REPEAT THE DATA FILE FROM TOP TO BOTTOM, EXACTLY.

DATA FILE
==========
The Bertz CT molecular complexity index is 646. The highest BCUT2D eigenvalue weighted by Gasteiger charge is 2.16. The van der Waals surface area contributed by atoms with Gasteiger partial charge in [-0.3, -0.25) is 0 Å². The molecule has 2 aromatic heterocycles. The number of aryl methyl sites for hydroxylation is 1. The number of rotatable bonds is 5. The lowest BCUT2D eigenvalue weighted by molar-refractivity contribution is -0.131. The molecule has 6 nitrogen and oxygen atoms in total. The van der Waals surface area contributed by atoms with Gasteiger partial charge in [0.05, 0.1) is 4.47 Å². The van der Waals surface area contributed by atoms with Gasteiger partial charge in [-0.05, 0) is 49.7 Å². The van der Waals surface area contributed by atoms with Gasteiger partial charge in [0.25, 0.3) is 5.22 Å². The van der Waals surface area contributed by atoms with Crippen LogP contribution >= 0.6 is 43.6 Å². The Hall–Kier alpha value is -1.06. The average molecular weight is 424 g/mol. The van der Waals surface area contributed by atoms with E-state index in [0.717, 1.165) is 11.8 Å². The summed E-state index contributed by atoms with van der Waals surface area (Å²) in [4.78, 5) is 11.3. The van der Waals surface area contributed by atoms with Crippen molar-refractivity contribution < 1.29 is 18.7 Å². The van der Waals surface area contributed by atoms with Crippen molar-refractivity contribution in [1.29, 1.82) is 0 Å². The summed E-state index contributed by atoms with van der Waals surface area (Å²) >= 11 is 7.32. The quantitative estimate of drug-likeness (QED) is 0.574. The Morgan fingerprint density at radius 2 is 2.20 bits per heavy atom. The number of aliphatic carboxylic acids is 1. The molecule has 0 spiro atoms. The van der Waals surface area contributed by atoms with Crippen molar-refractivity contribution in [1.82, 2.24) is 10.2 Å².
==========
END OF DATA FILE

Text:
The Bertz CT molecular complexity index is 646. The highest BCUT2D eigenvalue weighted by Gasteiger charge is 2.16. The van der Waals surface area contributed by atoms with Gasteiger partial charge in [-0.3, -0.25) is 0 Å². The molecule has 2 aromatic heterocycles. The number of aryl methyl sites for hydroxylation is 1. The number of rotatable bonds is 5. The lowest BCUT2D eigenvalue weighted by molar-refractivity contribution is -0.131. The molecule has 6 nitrogen and oxygen atoms in total. The van der Waals surface area contributed by atoms with Gasteiger partial charge in [0.05, 0.1) is 4.47 Å². The van der Waals surface area contributed by atoms with Gasteiger partial charge in [-0.05, 0) is 49.7 Å². The van der Waals surface area contributed by atoms with Gasteiger partial charge in [0.25, 0.3) is 5.22 Å². The van der Waals surface area contributed by atoms with Crippen LogP contribution >= 0.6 is 43.6 Å². The Hall–Kier alpha value is -1.06. The average molecular weight is 424 g/mol. The van der Waals surface area contributed by atoms with E-state index in [0.717, 1.165) is 11.8 Å². The summed E-state index contributed by atoms with van der Waals surface area (Å²) in [4.78, 5) is 11.3. The van der Waals surface area contributed by atoms with Crippen molar-refractivity contribution < 1.29 is 18.7 Å². The van der Waals surface area contributed by atoms with Crippen molar-refractivity contribution in [1.29, 1.82) is 0 Å². The summed E-state index contributed by atoms with van der Waals surface area (Å²) >= 11 is 7.32. The quantitative estimate of drug-likeness (QED) is 0.574. The Morgan fingerprint density at radius 2 is 2.20 bits per heavy atom. The number of aliphatic carboxylic acids is 1. The molecule has 0 spiro atoms. The van der Waals surface area contributed by atoms with Crippen molar-refractivity contribution in [1.82, 2.24) is 10.2 Å².